Priest asks forgiveness for having been KKK member years ago as young man

Father William Aitcheson, 62, a priest of the Diocese of Arlington, Va., is pictured in an undated photo. The priest Aug. 21 said that 40 years ago, "as an impressionable young man," he was a member of the Ku Klux Klan and called his actions "despicable." "I'm sorry. To anyone who has been subjected to racism or bigotry, I am sorry. I have no excuse, but I hope you will forgive me," he wrote in the Arlington Catholic Herald, the diocesan newspaper. (CNS photo/courtesy Diocese of Arlington)

Writing in the Arlington Catholic Herald, Father William Aitcheson, a priest of the Diocese of Arlington, asked forgiveness for having been a member of the Ku Klux Klan years ago as "an impressionable young man."

"As a young adult I was Catholic, but in no way practicing my faith," Father Aitcheson, 62, wrote in an Aug. 21 op-ed in the diocesan newspaper. "The irony that I left an anti-Catholic hate group to rejoin the Catholic Church is not lost on me. It is a reminder of the radical transformation possible through Jesus Christ in his mercy.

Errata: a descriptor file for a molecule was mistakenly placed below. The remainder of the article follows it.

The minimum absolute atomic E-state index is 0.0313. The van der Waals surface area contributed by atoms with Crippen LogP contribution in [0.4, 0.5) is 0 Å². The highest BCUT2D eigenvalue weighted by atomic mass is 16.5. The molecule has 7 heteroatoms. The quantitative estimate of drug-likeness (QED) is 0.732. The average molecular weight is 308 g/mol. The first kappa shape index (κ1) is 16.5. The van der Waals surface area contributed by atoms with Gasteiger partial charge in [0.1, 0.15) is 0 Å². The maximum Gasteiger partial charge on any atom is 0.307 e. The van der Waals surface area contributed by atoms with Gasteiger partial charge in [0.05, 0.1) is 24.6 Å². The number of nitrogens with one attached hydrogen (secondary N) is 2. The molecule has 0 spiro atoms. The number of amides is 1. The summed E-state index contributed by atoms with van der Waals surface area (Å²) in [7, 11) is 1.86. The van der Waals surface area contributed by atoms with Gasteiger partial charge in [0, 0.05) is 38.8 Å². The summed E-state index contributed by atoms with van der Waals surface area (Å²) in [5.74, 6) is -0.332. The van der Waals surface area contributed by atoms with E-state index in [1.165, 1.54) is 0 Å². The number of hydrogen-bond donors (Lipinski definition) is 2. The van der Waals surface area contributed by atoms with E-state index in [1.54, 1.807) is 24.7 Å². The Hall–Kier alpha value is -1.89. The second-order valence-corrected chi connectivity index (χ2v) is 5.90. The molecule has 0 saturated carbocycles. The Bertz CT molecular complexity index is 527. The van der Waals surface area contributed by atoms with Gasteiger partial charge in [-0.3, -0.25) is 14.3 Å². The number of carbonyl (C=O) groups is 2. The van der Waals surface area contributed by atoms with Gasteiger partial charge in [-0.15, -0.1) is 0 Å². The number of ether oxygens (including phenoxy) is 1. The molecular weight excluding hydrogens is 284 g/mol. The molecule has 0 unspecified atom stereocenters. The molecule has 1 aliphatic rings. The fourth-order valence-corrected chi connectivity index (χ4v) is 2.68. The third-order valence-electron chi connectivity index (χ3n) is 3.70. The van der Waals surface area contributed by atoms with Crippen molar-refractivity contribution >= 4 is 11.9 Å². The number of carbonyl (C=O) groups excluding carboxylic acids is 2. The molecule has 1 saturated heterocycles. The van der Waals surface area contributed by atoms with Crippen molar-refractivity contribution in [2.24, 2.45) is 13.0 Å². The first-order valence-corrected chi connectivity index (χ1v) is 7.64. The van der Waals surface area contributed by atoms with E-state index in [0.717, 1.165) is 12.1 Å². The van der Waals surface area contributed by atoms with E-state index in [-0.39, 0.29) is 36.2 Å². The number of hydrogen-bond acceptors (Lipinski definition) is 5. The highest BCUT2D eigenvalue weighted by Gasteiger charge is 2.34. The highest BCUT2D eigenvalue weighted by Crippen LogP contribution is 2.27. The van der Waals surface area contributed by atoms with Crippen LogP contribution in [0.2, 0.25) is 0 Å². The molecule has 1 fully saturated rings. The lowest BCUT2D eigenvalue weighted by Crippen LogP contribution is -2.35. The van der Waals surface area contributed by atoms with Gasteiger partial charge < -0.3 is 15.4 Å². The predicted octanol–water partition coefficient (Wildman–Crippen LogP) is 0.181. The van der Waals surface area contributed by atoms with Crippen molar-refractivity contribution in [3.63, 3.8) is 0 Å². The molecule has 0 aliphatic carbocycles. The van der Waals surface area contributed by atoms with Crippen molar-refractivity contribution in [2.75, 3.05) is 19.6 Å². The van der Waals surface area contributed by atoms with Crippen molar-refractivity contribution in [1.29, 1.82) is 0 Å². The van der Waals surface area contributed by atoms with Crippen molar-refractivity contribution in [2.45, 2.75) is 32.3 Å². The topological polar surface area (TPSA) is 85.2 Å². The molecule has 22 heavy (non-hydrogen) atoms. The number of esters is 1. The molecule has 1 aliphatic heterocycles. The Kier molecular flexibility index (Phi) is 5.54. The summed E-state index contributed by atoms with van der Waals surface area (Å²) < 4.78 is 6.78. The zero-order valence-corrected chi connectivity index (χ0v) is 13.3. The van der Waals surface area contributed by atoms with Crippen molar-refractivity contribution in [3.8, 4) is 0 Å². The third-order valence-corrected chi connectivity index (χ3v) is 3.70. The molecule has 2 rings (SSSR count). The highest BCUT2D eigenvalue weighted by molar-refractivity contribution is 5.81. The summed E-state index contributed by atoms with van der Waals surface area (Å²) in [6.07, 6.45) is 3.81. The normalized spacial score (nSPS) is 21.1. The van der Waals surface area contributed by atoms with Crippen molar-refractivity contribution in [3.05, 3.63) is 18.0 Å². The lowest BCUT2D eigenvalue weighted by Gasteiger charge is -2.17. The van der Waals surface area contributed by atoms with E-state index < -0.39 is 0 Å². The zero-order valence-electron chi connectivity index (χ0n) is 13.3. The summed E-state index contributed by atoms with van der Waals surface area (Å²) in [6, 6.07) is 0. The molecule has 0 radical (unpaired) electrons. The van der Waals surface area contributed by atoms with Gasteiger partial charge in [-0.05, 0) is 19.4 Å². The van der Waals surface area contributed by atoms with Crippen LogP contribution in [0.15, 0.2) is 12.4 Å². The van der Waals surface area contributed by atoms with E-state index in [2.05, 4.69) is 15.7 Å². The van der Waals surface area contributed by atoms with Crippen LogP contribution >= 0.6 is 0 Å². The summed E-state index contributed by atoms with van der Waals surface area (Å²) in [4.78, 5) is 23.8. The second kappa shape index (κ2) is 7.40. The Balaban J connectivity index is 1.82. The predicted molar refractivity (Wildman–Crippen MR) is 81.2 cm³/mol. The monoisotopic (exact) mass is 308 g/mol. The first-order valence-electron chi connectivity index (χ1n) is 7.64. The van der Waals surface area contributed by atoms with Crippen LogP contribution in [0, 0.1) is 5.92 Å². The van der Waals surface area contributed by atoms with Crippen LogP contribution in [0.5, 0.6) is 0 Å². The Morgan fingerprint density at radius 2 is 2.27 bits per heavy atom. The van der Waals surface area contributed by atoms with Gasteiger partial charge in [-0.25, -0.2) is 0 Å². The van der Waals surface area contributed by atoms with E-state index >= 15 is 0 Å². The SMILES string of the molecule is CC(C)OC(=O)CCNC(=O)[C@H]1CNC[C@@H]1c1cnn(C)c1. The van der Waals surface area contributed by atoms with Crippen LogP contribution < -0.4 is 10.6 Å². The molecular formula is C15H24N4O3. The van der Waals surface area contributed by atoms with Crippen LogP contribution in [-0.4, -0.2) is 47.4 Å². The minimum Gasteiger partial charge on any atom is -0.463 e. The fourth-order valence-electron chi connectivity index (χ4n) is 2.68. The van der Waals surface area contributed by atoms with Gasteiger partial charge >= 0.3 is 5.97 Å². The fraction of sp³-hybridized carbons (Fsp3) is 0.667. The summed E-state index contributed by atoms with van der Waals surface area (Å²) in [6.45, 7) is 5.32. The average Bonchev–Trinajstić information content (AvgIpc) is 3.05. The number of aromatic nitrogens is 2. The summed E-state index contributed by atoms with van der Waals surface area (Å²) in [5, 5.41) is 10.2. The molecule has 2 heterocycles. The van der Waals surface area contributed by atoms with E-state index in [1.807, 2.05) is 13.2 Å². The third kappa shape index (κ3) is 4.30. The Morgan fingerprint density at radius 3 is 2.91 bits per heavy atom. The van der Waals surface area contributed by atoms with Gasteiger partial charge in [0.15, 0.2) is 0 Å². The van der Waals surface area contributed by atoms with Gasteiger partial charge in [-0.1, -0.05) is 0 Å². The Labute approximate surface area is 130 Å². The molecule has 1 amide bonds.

Advertisement

"While 40 years have passed, I must say this: I'm sorry. To anyone who has been subjected to racism or bigotry, I am sorry. I have no excuse, but I hope you will forgive me," he said.

"While 40 years have passed, I must say this: I'm sorry. To anyone who has been subjected to racism or bigotry, I am sorry. I have no excuse, but I hope you will forgive me."

In response Arlington Bishop Michael F. Burbidge said in a statement: "While Father Aitcheson's past with the Ku Klux Klan is sad and deeply troubling, I pray that in our current political and social climate his message will reach those who support hate and division, and inspire them to a conversion of heart.

"Our Lord is ready to help them begin a new journey, one where they will find peace, love, and mercy. The Catholic Church will walk with anyone to help bring them closer to God," he said.

The diocese said "no accusations of racism or bigotry" have been directed against Father Aitcheson "throughout his time in the Diocese of Arlington." His article "was written with the intention of telling his story of transformation," it said. The diocese added that it had approved his request "to temporarily step away from public ministry, for the well-being of the church and parish community."